Engaged and motivated faculty directly impact student success. This is why effective faculty development is essential! This program details a unique perspective on how to design and deliver programming for faculty success using social learning theory, where faculty are able to interact and learn directly from their peers.
Intelligent agents are automated notifications within learning management systems that can be scheduled to run automatically or manually to track activity within a course. Intelligent agents can be used in a multitude of roles, whether it be as a digital teaching assistant, a digital tutor, or a digital secretary.
Tools embedded in most learning management systems can simplify faculty workload while intentionally engaging students in course content. One such tool is conditional release, which releases online course material contingent upon a student meeting a particular condition or reaching a predetermined criterion.
It’s proven that feedback is one of the most important influences on improving performance and student learning. Screencasting provides faculty a simple, efficient, and effective way to provide personal feedback, which allows the student to better understand the nuances of the comments and the points the instructor is communicating.
Virtual reality is an effective enhancement to classroom instruction that brings experiences to students beyond the lecture or textbook. Many teachers assume the equipment to view virtual reality content is expensive, however, there are dozens of free educational apps, containing hundreds of virtual reality videos that can be viewed through an ordinary cell phone and low-priced Google Cardboard viewers.
Perception is critical to online learning. Not only that, online learning is difficult to navigate if students don’t understand online learning basics. This difficulty is compounded when acculturative stress is present. Ensuring inclusivity and a sense of community is often much more difficult to do in the online setting, as face-to-face interaction is limited.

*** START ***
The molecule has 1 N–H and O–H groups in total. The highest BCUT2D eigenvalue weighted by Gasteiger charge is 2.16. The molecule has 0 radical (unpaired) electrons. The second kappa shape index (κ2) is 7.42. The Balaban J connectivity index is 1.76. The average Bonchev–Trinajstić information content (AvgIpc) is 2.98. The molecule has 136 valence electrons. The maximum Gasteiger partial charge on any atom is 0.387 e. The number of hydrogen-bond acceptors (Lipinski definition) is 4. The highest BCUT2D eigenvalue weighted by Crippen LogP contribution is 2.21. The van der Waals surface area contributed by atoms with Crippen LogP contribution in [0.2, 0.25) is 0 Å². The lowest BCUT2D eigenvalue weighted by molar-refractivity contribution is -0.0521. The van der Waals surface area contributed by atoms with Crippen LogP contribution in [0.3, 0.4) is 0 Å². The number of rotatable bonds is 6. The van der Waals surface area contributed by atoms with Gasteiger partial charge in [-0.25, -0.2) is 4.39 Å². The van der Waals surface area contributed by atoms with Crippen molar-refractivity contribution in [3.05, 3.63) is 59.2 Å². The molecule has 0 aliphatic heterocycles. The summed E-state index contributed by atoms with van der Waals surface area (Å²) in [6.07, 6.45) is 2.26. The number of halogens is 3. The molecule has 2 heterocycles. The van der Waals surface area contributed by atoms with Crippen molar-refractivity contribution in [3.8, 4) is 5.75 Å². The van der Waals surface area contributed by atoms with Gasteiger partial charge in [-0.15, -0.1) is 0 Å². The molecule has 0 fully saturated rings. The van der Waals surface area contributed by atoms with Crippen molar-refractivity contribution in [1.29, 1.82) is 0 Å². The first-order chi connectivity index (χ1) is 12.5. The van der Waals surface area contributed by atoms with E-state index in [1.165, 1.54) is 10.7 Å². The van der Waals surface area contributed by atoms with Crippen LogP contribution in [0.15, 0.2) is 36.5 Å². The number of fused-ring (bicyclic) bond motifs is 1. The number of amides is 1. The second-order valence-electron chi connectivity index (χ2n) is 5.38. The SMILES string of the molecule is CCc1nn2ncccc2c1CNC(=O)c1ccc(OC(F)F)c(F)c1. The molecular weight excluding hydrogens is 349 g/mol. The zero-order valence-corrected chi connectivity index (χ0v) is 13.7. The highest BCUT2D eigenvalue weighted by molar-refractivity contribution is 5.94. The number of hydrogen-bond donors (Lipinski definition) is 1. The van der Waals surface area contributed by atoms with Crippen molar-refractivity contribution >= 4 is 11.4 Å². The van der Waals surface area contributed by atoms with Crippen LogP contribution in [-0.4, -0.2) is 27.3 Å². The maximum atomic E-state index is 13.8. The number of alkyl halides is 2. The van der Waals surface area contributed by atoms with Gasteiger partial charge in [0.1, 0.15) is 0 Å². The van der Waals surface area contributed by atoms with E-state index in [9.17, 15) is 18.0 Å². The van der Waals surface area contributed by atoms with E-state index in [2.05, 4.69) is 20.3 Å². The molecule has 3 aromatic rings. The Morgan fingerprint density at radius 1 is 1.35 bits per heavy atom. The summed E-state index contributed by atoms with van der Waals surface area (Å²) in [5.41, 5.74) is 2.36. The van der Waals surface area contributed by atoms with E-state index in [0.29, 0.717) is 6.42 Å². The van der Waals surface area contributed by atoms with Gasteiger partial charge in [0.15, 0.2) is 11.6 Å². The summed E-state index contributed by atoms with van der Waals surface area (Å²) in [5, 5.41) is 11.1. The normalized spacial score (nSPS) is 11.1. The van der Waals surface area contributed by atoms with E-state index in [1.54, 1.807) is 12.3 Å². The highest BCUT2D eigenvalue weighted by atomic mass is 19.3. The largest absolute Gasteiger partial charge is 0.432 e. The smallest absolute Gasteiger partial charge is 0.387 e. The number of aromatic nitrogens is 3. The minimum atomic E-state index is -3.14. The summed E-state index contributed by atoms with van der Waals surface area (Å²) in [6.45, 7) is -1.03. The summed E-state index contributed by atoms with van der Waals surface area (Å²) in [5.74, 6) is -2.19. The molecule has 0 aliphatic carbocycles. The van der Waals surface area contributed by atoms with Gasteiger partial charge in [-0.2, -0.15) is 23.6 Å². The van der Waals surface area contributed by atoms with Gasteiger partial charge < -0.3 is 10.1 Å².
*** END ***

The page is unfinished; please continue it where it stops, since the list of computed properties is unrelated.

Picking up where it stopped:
The most common complaint students have about online courses is that they felt their instructor wasn’t there. In other words, they felt their instructor was missing, they felt left on their own with no content expert, and that they were expected to just figure it all out for themselves. What students enrolled in online courses really want is a “visible” instructor—one who is present, engaged, active, and is consistently facilitating the course.
One common misperception students have regarding online courses is that these courses are easier, less time consuming, and less rigorous than traditional face-to-face courses. This can lead to a major disconnect between expectations and outcome.
About 60-70% of faculty believe that teaching online courses is more work intensive than teaching face-to-face courses. Factors include course preparation before teaching, managing sometimes unwieldy online discussions, and even fielding student questions around the clock.
Authentic assessment can be difficult when you are faced with a vastly diverse audience of students. How can we best meet their needs when each of their learning styles, skills, and passions widely vary? The answer to this challenge may live within the concept of choice.
Research shows that in order to be successful in online classes, students need to be able to manage their time, motivate themselves to work on schedule, and seek help when needed, among other executive functioning skills. One major online learning challenge occurs because many online students are still developing these life skills.
Despite the efforts of excellent online instructors, there’s still a widespread misperception among faculty that online classes are like slow cookers: set and forget. However, neglecting interaction with online students eliminates the best chance of actually teaching them online, of guiding their learning, and helping them make new meaning.
Standards-based grading and specifications grading are forms of mastery grading, which is an alternative to traditional percentage or points-based grading scales.This program provides specific instruction about the relationship between backward design and mastery grading, while leading to how to implement mastery grading into your course.